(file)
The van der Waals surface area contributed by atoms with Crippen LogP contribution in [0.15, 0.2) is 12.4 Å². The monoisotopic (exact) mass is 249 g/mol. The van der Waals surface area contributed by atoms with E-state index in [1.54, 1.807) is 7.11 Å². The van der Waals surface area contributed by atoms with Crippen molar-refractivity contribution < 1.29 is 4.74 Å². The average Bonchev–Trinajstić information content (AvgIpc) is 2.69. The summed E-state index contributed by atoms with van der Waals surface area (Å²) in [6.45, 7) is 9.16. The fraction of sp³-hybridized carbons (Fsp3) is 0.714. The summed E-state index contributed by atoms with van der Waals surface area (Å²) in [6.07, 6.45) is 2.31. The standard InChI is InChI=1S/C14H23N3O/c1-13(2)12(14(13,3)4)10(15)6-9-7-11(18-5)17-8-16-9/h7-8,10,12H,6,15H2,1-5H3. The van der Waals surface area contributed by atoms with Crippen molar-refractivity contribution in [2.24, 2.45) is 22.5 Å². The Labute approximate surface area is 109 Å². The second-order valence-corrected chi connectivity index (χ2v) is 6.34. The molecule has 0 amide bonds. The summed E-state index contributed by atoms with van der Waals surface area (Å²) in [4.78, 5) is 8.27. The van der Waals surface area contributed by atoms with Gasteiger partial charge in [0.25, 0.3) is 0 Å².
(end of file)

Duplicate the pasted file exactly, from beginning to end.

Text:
The van der Waals surface area contributed by atoms with Crippen LogP contribution in [0.15, 0.2) is 12.4 Å². The monoisotopic (exact) mass is 249 g/mol. The van der Waals surface area contributed by atoms with E-state index in [1.54, 1.807) is 7.11 Å². The van der Waals surface area contributed by atoms with Crippen molar-refractivity contribution < 1.29 is 4.74 Å². The average Bonchev–Trinajstić information content (AvgIpc) is 2.69. The summed E-state index contributed by atoms with van der Waals surface area (Å²) in [6.45, 7) is 9.16. The fraction of sp³-hybridized carbons (Fsp3) is 0.714. The summed E-state index contributed by atoms with van der Waals surface area (Å²) in [6.07, 6.45) is 2.31. The standard InChI is InChI=1S/C14H23N3O/c1-13(2)12(14(13,3)4)10(15)6-9-7-11(18-5)17-8-16-9/h7-8,10,12H,6,15H2,1-5H3. The van der Waals surface area contributed by atoms with Crippen molar-refractivity contribution in [2.24, 2.45) is 22.5 Å². The Labute approximate surface area is 109 Å². The second-order valence-corrected chi connectivity index (χ2v) is 6.34. The molecule has 0 amide bonds. The summed E-state index contributed by atoms with van der Waals surface area (Å²) in [4.78, 5) is 8.27. The van der Waals surface area contributed by atoms with Gasteiger partial charge in [0.25, 0.3) is 0 Å².